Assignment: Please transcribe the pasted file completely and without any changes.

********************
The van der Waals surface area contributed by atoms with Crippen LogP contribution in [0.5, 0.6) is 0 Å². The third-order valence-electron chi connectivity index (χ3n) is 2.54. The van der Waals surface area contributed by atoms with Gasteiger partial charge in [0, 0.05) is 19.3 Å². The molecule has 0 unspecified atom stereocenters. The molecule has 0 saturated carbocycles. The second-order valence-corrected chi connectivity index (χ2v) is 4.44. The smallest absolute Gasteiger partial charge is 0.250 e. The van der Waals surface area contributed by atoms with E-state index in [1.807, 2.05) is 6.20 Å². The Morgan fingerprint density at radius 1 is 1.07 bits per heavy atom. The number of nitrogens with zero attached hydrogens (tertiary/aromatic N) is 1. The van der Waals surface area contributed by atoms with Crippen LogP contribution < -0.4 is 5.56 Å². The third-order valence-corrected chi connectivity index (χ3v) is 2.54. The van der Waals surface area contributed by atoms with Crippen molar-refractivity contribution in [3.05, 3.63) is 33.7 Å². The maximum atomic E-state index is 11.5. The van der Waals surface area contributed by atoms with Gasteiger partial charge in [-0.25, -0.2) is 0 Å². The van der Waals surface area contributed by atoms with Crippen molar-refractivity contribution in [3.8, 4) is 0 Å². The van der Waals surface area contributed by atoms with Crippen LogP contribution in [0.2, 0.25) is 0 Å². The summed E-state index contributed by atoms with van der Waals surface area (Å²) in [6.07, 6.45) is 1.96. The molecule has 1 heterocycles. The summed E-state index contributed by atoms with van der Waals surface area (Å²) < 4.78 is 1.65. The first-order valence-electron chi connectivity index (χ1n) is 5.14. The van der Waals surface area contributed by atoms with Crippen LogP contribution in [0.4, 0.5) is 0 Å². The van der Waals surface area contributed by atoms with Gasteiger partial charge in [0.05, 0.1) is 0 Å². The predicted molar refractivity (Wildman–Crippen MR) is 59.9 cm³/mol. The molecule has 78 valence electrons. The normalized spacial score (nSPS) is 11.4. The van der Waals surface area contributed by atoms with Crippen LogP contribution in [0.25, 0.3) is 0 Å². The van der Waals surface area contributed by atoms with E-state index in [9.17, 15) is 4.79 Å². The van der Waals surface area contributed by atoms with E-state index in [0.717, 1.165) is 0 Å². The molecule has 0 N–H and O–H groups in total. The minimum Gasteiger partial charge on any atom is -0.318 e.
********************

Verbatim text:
The van der Waals surface area contributed by atoms with Crippen LogP contribution in [0.5, 0.6) is 0 Å². The third-order valence-electron chi connectivity index (χ3n) is 2.54. The van der Waals surface area contributed by atoms with Gasteiger partial charge in [0, 0.05) is 19.3 Å². The molecule has 0 unspecified atom stereocenters. The molecule has 0 saturated carbocycles. The second-order valence-corrected chi connectivity index (χ2v) is 4.44. The smallest absolute Gasteiger partial charge is 0.250 e. The van der Waals surface area contributed by atoms with E-state index in [1.807, 2.05) is 6.20 Å². The Morgan fingerprint density at radius 1 is 1.07 bits per heavy atom. The number of nitrogens with zero attached hydrogens (tertiary/aromatic N) is 1. The van der Waals surface area contributed by atoms with Crippen LogP contribution < -0.4 is 5.56 Å². The third-order valence-corrected chi connectivity index (χ3v) is 2.54. The van der Waals surface area contributed by atoms with Crippen molar-refractivity contribution in [3.05, 3.63) is 33.7 Å². The maximum atomic E-state index is 11.5. The van der Waals surface area contributed by atoms with Gasteiger partial charge in [-0.25, -0.2) is 0 Å². The van der Waals surface area contributed by atoms with Crippen molar-refractivity contribution in [3.8, 4) is 0 Å². The van der Waals surface area contributed by atoms with Crippen LogP contribution in [0.2, 0.25) is 0 Å². The summed E-state index contributed by atoms with van der Waals surface area (Å²) in [6.07, 6.45) is 1.96. The molecule has 1 heterocycles. The summed E-state index contributed by atoms with van der Waals surface area (Å²) < 4.78 is 1.65. The first-order valence-electron chi connectivity index (χ1n) is 5.14. The van der Waals surface area contributed by atoms with Crippen LogP contribution in [0.4, 0.5) is 0 Å². The van der Waals surface area contributed by atoms with Gasteiger partial charge in [0.05, 0.1) is 0 Å². The predicted molar refractivity (Wildman–Crippen MR) is 59.9 cm³/mol. The molecule has 78 valence electrons. The normalized spacial score (nSPS) is 11.4. The van der Waals surface area contributed by atoms with Crippen LogP contribution in [0.25, 0.3) is 0 Å². The van der Waals surface area contributed by atoms with E-state index in [9.17, 15) is 4.79 Å². The van der Waals surface area contributed by atoms with E-state index in [0.717, 1.165) is 0 Å². The molecule has 0 N–H and O–H groups in total. The minimum Gasteiger partial charge on any atom is -0.318 e.